The advent of the global alliance concept, such as Star Alliance, oneworld and Sky Team offered so much potential it seemed, not only for travellers but also for the survival of a number of legacy airlines.
It was my opinion at the time these alliances only had a finite life expectancy, and nothing in the past 10 years has changed my opinion on that. There are a number of valid reasons why these alliances were created in the first place and also equally good reasons why these alliances will never deliver the maximum benefits to airlines or their customers.
The airline industry is still very regulated and subject to a number of government level restrictions through Air Service Agreements (ASA’s) between nations. The very nature of the airline industry is international business and crosses the full spectrum of economic development. There are developing economies with a low cost workforce competing with high cost base first world economies with restrictive unionised work forces competing against each other; anything but a level playing field. Though having said that the largest costs, fuel and aircraft are consistent regardless of the economy, and first world nations also have access to better home market revenue.
Governments use these ASA agreements to some degree to protect their national interest in protecting their own airlines. There is a lot of emotional value attached to airline ownership and control and is very important piece of infrastructure connecting nations to the rest of the world.
The biggest problem limiting global alliance benefits comes down to ownership and control. Airlines in these alliances are answerable to their shareholders, not to the alliance. Each airline needs to maximise their own self-interest, not the interest of the total alliance, therefore sub-optimal outcomes are produced. Alliance members are competing with each other in many cases, and more recently forming separate tactical alliances with non-member airlines further undermining the value. Again this is been driven by the need for each airline in these alliances to develop their own individual airline business. For them that is absolutely the right thing to do but ultimately has the potential to bring down the global alliance concept.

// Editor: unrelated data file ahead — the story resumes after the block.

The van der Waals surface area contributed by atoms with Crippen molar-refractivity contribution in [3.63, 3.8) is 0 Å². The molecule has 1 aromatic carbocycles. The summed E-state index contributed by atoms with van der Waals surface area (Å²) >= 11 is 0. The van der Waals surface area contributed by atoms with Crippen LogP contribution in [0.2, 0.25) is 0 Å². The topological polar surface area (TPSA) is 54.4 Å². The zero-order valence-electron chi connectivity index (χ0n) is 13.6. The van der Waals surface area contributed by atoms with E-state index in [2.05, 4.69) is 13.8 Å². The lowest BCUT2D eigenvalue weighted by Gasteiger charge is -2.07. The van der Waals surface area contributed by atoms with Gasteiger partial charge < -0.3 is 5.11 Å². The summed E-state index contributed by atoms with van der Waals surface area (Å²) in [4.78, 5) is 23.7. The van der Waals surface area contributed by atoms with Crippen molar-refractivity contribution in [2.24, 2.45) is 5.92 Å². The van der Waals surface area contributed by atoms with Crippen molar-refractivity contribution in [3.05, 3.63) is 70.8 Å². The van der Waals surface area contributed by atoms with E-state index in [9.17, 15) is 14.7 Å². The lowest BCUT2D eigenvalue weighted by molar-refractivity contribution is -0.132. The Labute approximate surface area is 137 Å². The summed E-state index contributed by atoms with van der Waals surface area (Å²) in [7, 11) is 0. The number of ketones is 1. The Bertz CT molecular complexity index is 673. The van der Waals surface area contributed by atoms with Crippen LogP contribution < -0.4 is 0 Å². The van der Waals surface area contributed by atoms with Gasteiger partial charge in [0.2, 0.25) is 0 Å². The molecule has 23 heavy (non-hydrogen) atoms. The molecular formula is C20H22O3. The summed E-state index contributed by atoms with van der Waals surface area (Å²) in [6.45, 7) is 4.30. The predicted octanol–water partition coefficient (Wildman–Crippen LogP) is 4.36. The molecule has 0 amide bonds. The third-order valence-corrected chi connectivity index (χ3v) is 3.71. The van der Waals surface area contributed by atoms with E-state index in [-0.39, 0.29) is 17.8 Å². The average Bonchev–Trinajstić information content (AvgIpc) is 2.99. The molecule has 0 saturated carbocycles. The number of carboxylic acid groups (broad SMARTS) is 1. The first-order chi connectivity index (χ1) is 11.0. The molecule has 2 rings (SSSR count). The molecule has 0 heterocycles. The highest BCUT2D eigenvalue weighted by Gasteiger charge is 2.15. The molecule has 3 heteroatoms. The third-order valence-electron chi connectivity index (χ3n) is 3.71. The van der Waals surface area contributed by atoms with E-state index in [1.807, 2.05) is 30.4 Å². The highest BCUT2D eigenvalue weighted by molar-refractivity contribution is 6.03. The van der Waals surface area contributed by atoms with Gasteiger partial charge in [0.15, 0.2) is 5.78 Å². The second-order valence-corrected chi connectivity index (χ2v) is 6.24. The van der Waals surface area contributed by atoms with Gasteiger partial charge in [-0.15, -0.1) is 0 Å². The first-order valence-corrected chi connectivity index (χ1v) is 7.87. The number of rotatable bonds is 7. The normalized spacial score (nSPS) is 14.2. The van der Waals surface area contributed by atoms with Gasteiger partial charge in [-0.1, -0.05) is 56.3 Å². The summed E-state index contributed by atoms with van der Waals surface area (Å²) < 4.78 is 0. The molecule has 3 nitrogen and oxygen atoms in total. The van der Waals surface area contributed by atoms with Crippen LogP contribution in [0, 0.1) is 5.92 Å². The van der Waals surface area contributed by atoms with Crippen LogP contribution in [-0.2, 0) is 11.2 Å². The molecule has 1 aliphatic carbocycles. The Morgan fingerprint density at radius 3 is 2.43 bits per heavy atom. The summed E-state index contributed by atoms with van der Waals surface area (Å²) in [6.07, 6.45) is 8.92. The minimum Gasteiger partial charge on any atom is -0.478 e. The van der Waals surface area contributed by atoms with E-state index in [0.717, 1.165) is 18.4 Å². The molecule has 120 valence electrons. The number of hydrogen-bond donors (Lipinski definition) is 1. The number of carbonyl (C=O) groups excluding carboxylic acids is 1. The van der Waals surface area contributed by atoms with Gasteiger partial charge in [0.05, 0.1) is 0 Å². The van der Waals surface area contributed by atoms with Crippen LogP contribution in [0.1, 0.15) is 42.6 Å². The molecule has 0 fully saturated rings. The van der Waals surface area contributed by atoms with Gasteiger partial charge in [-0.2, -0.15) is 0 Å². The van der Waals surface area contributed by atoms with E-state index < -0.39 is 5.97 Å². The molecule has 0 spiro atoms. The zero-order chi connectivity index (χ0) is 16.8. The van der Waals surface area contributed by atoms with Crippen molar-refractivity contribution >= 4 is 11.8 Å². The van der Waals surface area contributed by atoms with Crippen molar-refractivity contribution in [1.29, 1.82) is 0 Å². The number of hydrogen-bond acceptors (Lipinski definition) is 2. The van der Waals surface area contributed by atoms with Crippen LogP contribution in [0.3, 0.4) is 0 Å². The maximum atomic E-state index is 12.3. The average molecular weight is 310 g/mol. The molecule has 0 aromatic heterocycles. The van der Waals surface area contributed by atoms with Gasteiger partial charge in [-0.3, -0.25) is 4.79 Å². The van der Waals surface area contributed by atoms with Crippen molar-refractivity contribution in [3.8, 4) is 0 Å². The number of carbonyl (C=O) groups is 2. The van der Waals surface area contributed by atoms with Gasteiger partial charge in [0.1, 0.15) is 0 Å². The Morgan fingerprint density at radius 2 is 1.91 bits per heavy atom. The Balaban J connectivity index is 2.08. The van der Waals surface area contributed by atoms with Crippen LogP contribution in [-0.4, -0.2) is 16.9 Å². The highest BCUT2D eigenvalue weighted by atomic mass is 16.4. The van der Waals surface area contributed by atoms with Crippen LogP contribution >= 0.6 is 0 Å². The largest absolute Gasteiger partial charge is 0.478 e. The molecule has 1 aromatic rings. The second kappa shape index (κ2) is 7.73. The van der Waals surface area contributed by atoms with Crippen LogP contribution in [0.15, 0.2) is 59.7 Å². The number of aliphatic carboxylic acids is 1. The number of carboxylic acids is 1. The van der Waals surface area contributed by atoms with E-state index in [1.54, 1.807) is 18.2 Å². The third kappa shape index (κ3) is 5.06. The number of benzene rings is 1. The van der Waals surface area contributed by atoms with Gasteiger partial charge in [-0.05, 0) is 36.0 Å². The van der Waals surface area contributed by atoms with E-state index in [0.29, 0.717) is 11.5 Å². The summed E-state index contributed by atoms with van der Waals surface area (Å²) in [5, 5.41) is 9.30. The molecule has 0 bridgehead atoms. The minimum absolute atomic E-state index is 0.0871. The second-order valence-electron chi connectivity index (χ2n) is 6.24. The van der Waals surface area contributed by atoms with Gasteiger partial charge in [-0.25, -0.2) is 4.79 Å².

I don’t believe the global alliance structure will ever overcome these fundamental disconnects. As an airline customer I find it very hard at times to even book say a single Star Alliance journey. For a start there is no “Book Star Alliance” website enabling travellers to search and only book a single alliance to maximise point value. If you try and book that journey direct with a Star Alliance member airline they will direct you to what’s best for them, not for me. I have experienced this very issue when I asked are you sure a 23 hour “connection” at NRT (Tokyo) is the best, knowing full well there was a 2 hour connection at HKG (Hong Kong) with another Star Alliance airline that I wanted to book, but gosh that was such hard work. It shouldn’t be like that, but this is simply the expected result given the structure of these alliances. So do these alliances deliver this seamless experience? At a practical level assuming you can book the flights the airport mechanisms and collection of points etc work, but that is where it stops.